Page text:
When is a “Catholic” wedding not really Catholic?

When is a “Catholic” wedding not really Catholic? August 20, 2012

When it is performed by this fellow, “Chaplain Bill,” who operates a service he calls “Progressive Catholics & Interfaith Weddings.”  

Someone alerted me to his operation after reading this post, about a Catholic priest who assisted at a wedding involving two men.

So what, exactly, is the “Progressive Catholics” wedding service?  In a nutshell, it is whatever you want it to be.

From the website:

We offer an all-inclusive Catholic and interfaith wedding ministry. Whether a first or second marriage, an interfaith celebration or a uniquely spiritual ceremony, let us help you craft the perfect day – and create a memory that will last a lifetime!

Today, many current and former Catholics — and others — are searching for an inviting wedding experience with the richness of the Catholic tradition yet different from that provided by the Roman Catholic Church. In fact, 40% of Roman Catholics are marrying outside of the institutional Church.

You may want to have a Catholic wedding but feel unwelcomed, for various reasons, by the institutional church. Those experiencing religious or other differences with the Church will find openness and acceptance here. Maybe you’re looking for a personalized interfaith or spiritual ceremony uniquely designed to express your current values and beliefs. And you’re looking for a ceremony that captures the joy and excitement of this wonderful time in life.

Together, we’ll create the wedding ceremony you’ve been dreaming of and a memory that will last a lifetime!
The location for your wedding is entirely your choice. You can hold your wedding at one of our chapels or another church. Ceremonies can be held out-of-doors. The beach, the mountains, hotels, museums and private homes are all wonderful options. The Greater Washington DC area provides many exciting venues.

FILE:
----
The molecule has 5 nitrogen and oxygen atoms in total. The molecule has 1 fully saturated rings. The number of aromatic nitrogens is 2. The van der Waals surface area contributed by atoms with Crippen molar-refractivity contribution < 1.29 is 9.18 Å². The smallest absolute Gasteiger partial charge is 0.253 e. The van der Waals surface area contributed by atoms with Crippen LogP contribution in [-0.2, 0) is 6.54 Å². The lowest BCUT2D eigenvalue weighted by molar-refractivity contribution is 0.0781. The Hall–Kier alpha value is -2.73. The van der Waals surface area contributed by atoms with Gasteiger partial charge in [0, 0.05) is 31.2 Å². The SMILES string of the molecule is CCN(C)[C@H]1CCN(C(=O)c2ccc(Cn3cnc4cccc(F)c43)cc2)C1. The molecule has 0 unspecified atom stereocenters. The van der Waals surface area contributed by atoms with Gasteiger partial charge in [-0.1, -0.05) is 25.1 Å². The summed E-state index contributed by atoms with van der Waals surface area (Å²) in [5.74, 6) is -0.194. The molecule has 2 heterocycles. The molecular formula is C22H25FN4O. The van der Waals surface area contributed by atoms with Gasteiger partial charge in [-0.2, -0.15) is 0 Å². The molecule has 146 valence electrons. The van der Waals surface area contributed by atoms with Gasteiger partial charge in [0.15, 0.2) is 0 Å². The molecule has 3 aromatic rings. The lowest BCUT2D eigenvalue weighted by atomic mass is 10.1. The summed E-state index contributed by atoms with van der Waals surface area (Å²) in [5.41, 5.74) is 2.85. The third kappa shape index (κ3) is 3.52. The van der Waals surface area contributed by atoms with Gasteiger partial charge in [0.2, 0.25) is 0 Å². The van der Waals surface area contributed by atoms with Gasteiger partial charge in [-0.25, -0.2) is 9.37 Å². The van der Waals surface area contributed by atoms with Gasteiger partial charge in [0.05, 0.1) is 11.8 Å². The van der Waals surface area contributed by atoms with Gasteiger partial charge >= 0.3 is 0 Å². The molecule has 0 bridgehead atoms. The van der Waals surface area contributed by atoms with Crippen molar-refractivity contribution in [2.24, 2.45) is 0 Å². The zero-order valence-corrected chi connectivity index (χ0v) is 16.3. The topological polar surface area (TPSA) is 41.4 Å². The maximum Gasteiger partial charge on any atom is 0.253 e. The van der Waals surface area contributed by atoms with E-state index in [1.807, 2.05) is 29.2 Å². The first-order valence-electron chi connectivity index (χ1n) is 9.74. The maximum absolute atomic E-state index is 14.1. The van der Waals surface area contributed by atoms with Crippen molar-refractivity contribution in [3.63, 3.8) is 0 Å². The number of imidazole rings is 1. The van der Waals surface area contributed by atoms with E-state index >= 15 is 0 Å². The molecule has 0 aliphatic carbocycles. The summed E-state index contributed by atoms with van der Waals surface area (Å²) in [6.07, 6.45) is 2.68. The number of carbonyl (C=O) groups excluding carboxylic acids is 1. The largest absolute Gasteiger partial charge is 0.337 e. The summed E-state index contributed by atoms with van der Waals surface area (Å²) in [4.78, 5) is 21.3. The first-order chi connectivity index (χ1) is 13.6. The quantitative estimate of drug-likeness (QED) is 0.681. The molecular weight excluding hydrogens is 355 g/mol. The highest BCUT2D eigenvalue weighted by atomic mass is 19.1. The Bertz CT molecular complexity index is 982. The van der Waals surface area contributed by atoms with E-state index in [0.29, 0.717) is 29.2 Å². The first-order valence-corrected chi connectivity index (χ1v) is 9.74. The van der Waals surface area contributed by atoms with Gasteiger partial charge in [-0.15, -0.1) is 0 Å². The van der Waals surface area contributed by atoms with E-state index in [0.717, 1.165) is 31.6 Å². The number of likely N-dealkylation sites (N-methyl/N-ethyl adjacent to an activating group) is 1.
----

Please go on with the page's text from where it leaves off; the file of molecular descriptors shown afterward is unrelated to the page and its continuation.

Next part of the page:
I am Rev. William “Bill” Freeman, a validly-ordained Catholic priest and wedding officiate, living and working in Northern Virginia. It would be my privilege to help you create the wedding ceremony of your dreams.

Is he actually a Catholic priest? Um, not the kind you may know. Here’s his bio:

After 35 years as a Roman Catholic deacon, I was ordained a Catholic priest by the Most Reverend George R. Lucey, presiding bishop of the American National Catholic Church, along with my classmate Rev. Phillip Lichtenwalter in St. Louis on November 19, 2011.

My ministry is centered at the Friar Mychal Judge Pastoral Center in Northern Virginia where I am a chaplain working with the sick and those at the end of life, their families and caregivers. As part of that ministry, I oversee a worldwide Prayer Request Wall. I have an active wedding ministry with Progressive Catholic & Interfaith Weddings.

In addition, I am a university professor teaching courses in healthcare administration, leadership and ethics to master and doctoral students. I live in Arlington, Virginia with my partner of 24 years and two wonderful shelter dogs. Life is very good.

Okay. Glad to hear that, Bill. But what is the American National Catholic Church?  Their website offers this helpful primer:

What’s the background of the American National Catholic Church (ANCC)?